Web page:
Posts Tagged ‘new technology’

No Needle, No Scalpel Vasectomy – Q&A with Emory’s Dr. Hsiao

Dr. Wayland Hsiao, Emory Urology

Dr. Wayland Hsiao

When the Urology Department of Emory Healthcare started offering no-scalpel, no-needle vasectomies as part of their men’s health treatment options, our ears perked up. Obviously, as the name implies, this type of vasectomy procedure allows doctors to forego the scalpel and needle combination used in traditional vasectomies, but what is used in their place? And what are the benefits? To get our questions answered, we went straight to the source, Emory’s own Dr. Wayland Hsiao, who is one of the surgeons performing the procedure. Our questions for Dr. Hsiao (and his answers) are below:

What exactly does it mean when we say no-scalpel, no-needle vasectomy? Can you describe the procedure?

A vasectomy is a procedure in which when the outflow of sperm through the vas deferens is interrupted to stop the outflow of sperm. It is a permanent form of male contraception. The procedure has no effect on sexual function. The no-scalpel vasectomy is a technique that allows us to perform the vasectomy through a puncture. The puncture is made in the scrotum and requires no suturing or stitches.

When compared to the conventional vasectomy, the primary difference is that the vas deferens tissues and blood vessels are spread aside from the surgical site rather than cut with a knife. This is less traumatic, and results in less pain and fewer postoperative complications. To numb the patient before the vasectomy, a Madajet injector is used. This is a tool that facilitates a highly pressurized lidocaine (anesthetic) to be sprayed on and through the scrotal skin to numb the skin and the underlying vas deferens. No needle is used in this anesthetic technique.

So, in terms of how the procedure is performed, what are the biggest differences?

We are able to replace the traditional scalpel with a specially design sharp clamp, which alleviates the need for an incision. The traditional incision is replaced by a small puncture hole which seals itself after the procedure. We also replace the needle with an anesthetic spray (diffused via the Madajet injector) that is applied to the scrotal skin and the vas deferens itself.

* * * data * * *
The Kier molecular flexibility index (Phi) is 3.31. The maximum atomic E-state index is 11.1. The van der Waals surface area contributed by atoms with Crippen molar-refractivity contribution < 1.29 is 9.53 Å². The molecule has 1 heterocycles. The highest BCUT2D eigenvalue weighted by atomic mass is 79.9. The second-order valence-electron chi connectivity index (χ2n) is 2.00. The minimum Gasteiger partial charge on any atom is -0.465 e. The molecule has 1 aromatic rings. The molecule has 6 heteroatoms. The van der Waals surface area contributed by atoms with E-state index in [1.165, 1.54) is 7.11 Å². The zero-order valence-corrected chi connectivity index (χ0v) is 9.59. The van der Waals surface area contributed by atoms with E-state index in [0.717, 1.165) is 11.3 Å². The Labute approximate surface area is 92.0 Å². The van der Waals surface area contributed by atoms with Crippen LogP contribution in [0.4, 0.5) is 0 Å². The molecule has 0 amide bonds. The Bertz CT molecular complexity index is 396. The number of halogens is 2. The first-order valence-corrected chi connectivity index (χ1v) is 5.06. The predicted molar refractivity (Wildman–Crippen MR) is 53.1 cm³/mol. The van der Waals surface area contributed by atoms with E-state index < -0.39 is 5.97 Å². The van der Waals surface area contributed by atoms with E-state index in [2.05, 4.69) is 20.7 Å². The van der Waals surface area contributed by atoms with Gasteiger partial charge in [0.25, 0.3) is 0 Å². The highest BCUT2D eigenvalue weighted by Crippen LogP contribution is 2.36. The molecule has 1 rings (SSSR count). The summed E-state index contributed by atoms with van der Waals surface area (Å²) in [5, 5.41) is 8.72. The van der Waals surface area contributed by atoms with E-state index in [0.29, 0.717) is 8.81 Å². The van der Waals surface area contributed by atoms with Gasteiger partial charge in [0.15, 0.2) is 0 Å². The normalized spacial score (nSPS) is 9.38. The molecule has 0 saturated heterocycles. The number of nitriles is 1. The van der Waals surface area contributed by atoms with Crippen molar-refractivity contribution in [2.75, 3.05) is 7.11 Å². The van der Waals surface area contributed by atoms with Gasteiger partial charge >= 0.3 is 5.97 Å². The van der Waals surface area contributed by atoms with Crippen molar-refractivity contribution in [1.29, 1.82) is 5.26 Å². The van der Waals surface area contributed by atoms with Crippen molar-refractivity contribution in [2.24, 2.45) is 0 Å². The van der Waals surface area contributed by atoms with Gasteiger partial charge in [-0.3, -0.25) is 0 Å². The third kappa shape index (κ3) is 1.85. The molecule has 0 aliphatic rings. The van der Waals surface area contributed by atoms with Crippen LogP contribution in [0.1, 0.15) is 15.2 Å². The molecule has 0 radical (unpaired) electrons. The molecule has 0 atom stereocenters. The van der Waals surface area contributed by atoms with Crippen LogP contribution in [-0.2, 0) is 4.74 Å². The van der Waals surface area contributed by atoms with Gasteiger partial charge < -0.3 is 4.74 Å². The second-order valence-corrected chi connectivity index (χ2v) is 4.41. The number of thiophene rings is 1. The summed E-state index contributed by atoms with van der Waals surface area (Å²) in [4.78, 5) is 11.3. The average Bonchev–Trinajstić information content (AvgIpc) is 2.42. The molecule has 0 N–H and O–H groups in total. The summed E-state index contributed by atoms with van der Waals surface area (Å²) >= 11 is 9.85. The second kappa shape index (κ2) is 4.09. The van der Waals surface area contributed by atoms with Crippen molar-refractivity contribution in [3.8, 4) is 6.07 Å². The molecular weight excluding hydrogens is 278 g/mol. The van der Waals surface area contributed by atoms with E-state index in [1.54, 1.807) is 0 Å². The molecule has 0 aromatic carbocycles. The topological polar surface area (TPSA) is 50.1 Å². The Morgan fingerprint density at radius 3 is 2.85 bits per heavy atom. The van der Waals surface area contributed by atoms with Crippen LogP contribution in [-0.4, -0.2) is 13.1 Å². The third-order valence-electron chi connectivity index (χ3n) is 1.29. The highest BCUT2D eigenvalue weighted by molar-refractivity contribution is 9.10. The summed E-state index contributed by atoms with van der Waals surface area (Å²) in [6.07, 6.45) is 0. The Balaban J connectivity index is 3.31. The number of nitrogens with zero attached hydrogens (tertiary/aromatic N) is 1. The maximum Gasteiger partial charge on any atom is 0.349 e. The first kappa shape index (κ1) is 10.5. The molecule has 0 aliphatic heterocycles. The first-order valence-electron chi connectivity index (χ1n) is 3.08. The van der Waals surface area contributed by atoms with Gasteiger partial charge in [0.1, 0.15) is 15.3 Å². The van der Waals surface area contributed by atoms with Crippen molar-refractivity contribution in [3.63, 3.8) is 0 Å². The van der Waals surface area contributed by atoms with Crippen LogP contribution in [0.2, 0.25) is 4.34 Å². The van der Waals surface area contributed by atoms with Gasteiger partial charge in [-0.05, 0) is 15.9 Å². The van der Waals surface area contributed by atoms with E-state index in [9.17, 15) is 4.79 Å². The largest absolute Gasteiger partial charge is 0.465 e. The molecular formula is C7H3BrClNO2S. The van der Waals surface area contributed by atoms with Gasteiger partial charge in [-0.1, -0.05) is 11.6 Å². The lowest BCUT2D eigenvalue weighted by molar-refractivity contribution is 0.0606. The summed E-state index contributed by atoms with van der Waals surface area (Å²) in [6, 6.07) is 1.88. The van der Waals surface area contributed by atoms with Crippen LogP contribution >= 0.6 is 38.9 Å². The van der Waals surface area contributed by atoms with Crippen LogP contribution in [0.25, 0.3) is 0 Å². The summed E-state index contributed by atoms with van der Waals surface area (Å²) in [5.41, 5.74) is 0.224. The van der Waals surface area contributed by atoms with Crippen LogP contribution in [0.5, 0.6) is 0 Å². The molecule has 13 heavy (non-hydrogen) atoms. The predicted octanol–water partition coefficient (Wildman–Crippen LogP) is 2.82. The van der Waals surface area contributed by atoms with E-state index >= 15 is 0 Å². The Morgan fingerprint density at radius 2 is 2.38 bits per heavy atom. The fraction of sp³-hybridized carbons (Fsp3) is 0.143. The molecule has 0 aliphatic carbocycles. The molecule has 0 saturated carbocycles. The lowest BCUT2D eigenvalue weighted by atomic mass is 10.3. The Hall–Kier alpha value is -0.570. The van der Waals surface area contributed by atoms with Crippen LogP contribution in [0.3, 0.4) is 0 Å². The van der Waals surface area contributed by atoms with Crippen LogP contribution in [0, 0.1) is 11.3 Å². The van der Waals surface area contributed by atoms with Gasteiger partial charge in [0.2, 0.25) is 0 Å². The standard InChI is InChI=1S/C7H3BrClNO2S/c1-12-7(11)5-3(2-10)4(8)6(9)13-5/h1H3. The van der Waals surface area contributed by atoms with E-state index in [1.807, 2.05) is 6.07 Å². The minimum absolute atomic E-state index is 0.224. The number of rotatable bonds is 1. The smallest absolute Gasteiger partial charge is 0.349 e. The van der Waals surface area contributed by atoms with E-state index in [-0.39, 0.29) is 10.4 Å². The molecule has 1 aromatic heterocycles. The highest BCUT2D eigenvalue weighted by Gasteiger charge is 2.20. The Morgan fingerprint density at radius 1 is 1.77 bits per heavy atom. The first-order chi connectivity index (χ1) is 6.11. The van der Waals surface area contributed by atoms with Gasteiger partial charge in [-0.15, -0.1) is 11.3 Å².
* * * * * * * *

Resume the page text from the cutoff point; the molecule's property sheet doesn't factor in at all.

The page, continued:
What are the benefits to no-scalpel, no-needle vasectomy?

Good question. There are several. With the no-scalpel vasectomy, there is less bleeding. In fact, the bleeding rate decreases from being seen in about 3% of patients down to 0.3%. In other words, there is 10 times lesser chance of bleeding. The infection rate after vasectomy is also decreased with the no-scalpel, no-needle technique. Infection is seen in 1.4% of patients with a traditional approach, while we only see infections inabout 0.1% of men undergoing the no-scalpel technique.

The bladeless vasectomy procedure is also faster, because the need for suturing is eliminated because there is no incision. The hole or puncture (2-3mm) created from the procedure will close up on its own.

Are there any risks associated with this procedure? If so, what are they?

The no-scalpel, no-needle vasectomy doesn’t come with any additional risks that we don’t already see with the standard vasectomy procedure, which include the risk of hematoma (with no-scalpel, this risk is significantly lowered to less than 0.5 %) and infection. As is true with all vasectomy procedures, the procedure is not guaranteed to be 100% effective. The general post-vasectomy failure rate is less than 0.5 % (1 in 500 short term failure; 1 in 4500 long term failure).

How long does the no-scalpel, no-needle vasectomy take?

The procedure takes about 30 minutes.

What can patients expect after the no-scalpel, no-needle vasectomy?

Patients can expect to experience swelling of scrotom for 2-3 days and bruising for up to a week. They might also experience a feeling of heaviness or dragging testes for 2-3 weeks.

How long is the recovery? How soon can I have sex post-procedure?

To achieve full recovery, patients should wait approximately 2 weeks after the procedure before participating in intercourse, but men should consult with their physician for guidance here.

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